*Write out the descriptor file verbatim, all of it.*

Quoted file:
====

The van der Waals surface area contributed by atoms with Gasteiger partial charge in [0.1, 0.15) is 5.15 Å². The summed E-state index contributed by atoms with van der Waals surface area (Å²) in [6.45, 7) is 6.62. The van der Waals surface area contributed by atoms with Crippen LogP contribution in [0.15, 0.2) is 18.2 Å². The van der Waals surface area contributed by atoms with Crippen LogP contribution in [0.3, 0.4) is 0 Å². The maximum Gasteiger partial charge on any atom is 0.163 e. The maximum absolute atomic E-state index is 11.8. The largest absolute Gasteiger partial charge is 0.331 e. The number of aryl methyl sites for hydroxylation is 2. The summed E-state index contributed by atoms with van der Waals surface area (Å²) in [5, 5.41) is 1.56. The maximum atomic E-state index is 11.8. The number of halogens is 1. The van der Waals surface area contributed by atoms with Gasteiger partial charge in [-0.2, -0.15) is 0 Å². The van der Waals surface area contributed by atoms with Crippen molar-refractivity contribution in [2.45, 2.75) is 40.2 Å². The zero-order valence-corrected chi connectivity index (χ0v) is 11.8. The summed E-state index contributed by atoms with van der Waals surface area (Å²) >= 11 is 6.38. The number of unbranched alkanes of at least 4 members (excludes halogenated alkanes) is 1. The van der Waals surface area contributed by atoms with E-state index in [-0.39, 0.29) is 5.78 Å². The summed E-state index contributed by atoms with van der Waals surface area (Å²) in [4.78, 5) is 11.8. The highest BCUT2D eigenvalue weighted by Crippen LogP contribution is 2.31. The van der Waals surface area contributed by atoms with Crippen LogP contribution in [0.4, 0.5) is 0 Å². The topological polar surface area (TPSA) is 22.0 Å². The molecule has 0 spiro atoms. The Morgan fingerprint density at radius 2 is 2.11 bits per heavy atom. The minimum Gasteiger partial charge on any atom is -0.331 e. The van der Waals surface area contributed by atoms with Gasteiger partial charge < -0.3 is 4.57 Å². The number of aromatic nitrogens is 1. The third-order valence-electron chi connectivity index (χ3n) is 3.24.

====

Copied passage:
The van der Waals surface area contributed by atoms with Gasteiger partial charge in [0.1, 0.15) is 5.15 Å². The summed E-state index contributed by atoms with van der Waals surface area (Å²) in [6.45, 7) is 6.62. The van der Waals surface area contributed by atoms with Crippen LogP contribution in [0.15, 0.2) is 18.2 Å². The van der Waals surface area contributed by atoms with Crippen LogP contribution in [0.3, 0.4) is 0 Å². The maximum Gasteiger partial charge on any atom is 0.163 e. The maximum absolute atomic E-state index is 11.8. The largest absolute Gasteiger partial charge is 0.331 e. The number of aryl methyl sites for hydroxylation is 2. The summed E-state index contributed by atoms with van der Waals surface area (Å²) in [5, 5.41) is 1.56. The maximum atomic E-state index is 11.8. The number of halogens is 1. The van der Waals surface area contributed by atoms with Gasteiger partial charge in [-0.2, -0.15) is 0 Å². The van der Waals surface area contributed by atoms with Crippen molar-refractivity contribution in [2.45, 2.75) is 40.2 Å². The zero-order valence-corrected chi connectivity index (χ0v) is 11.8. The summed E-state index contributed by atoms with van der Waals surface area (Å²) >= 11 is 6.38. The number of unbranched alkanes of at least 4 members (excludes halogenated alkanes) is 1. The van der Waals surface area contributed by atoms with E-state index in [-0.39, 0.29) is 5.78 Å². The summed E-state index contributed by atoms with van der Waals surface area (Å²) in [4.78, 5) is 11.8. The highest BCUT2D eigenvalue weighted by Crippen LogP contribution is 2.31. The van der Waals surface area contributed by atoms with Crippen LogP contribution in [0.4, 0.5) is 0 Å². The topological polar surface area (TPSA) is 22.0 Å². The molecule has 0 spiro atoms. The Morgan fingerprint density at radius 2 is 2.11 bits per heavy atom. The minimum Gasteiger partial charge on any atom is -0.331 e. The van der Waals surface area contributed by atoms with Gasteiger partial charge < -0.3 is 4.57 Å². The number of aromatic nitrogens is 1. The third-order valence-electron chi connectivity index (χ3n) is 3.24.